Saturday, January 16, 2016

Audacity substitution

Before Christmas I wrote about the Michigan House and its last-minute passage of a bill that skewed the election laws of the state in favor of the GOP. Brian Dickerson's editorial in the Detroit Free Press supplied the details. Last Sunday he was back with the rest of the story.

Senate Bill 571 was approved by the state Senate and was now before the House. It was a 12 page bill that did some minor tweaking of the state's campaign finance laws. At 10 pm on the last session day before the Christmas/New Year break, Rep. Lisa Posthumus Lyons asked for the bill to be taken up – and she proposed the original bill be gutted and a completely new chunk of legislation be put in its place. Doing it this way meant there was no need for committee hearings, or even much floor debate. The new bill contained 53 pages of goodies for the GOP and its backers.

The method of introduction and the lateness of the hour meant Democrats didn't get a chance to read it, much less amend it, though they were uselessly united against it. It also meant most GOP members didn't have time to read it either and had no real idea what they were approving. Only later did a few regret their vote.

Tim Greimel, House Minority Leader, marveled at the audacity of Lyons' coup and said:
The bill does a lot of things, but mostly it's about increasing the volume of political contributions and making it harder for voters to learn who's contributing. I've talked to thousands of voters about the political process in Michigan, and I've never heard a singe one say we needed more money and less disclosure.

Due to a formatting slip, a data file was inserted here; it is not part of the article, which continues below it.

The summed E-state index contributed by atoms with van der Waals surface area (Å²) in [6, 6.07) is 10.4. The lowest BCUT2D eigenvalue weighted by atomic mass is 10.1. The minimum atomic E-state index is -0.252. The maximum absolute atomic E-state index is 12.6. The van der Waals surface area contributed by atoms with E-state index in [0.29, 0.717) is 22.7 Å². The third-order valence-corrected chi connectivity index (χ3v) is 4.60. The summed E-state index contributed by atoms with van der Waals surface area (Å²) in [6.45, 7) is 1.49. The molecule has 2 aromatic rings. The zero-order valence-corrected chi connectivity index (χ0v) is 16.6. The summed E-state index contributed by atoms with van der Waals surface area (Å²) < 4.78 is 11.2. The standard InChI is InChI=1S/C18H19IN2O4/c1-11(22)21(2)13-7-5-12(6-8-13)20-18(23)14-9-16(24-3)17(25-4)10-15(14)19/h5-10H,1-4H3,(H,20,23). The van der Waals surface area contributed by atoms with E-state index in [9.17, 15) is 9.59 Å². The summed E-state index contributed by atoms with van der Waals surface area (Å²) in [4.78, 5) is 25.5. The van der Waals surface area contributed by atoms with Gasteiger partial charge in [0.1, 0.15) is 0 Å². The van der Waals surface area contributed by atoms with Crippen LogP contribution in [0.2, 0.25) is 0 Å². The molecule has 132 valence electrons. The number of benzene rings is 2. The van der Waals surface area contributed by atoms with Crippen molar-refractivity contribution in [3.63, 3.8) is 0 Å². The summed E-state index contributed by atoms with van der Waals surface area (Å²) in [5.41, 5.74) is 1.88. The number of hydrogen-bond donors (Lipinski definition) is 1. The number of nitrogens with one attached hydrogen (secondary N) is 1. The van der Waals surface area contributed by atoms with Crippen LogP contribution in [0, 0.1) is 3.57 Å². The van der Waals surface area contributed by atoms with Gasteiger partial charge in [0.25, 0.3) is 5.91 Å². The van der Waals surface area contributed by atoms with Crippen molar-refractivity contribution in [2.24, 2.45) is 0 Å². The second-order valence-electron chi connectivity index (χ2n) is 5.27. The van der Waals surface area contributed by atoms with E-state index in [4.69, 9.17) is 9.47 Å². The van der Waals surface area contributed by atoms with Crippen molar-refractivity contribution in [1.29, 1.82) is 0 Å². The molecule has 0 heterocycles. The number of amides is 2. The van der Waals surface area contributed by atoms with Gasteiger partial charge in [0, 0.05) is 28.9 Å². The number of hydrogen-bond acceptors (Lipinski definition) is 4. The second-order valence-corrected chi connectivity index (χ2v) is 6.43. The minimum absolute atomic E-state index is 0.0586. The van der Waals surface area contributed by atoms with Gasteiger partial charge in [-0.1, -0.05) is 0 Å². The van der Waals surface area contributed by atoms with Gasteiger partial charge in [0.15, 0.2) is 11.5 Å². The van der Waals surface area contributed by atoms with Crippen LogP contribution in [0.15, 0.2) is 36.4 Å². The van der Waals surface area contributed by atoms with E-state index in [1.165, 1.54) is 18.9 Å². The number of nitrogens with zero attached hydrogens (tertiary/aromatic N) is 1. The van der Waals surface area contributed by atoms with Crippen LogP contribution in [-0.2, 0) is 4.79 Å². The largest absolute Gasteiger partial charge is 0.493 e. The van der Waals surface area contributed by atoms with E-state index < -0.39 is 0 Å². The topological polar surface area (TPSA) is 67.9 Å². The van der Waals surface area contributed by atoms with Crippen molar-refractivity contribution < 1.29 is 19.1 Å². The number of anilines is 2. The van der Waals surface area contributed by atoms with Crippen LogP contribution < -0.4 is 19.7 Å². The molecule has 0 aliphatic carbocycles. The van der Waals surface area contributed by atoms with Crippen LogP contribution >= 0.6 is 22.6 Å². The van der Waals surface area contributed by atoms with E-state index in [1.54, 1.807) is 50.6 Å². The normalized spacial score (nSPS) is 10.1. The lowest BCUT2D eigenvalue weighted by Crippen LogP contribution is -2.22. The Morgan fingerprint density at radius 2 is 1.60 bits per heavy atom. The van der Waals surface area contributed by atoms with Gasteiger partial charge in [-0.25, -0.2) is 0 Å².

Dickerson, newspaper man that he is, tried to find out who enticed Lyons to pull off her maneuver. Current disclosure laws meant he didn't get very far.

The bill was sent back to the Senate, which quickly passed it. Since they had already passed SB 571 the rules probably limited debate and chances to amend (not that the Dems had any time to offer amendments).

It went to (GOP) Gov. Snyder's desk. He had plenty of time to review the bill. He wasn't under an end of session deadline. And he did take the time. He said there were several aspects of the bill he did not like (though those weren't named in news reports) and he wanted legislators to fix it. Then he signed the nasty thing – throwing away any leverage he might have had in making those changes happen. That was highly irresponsible.

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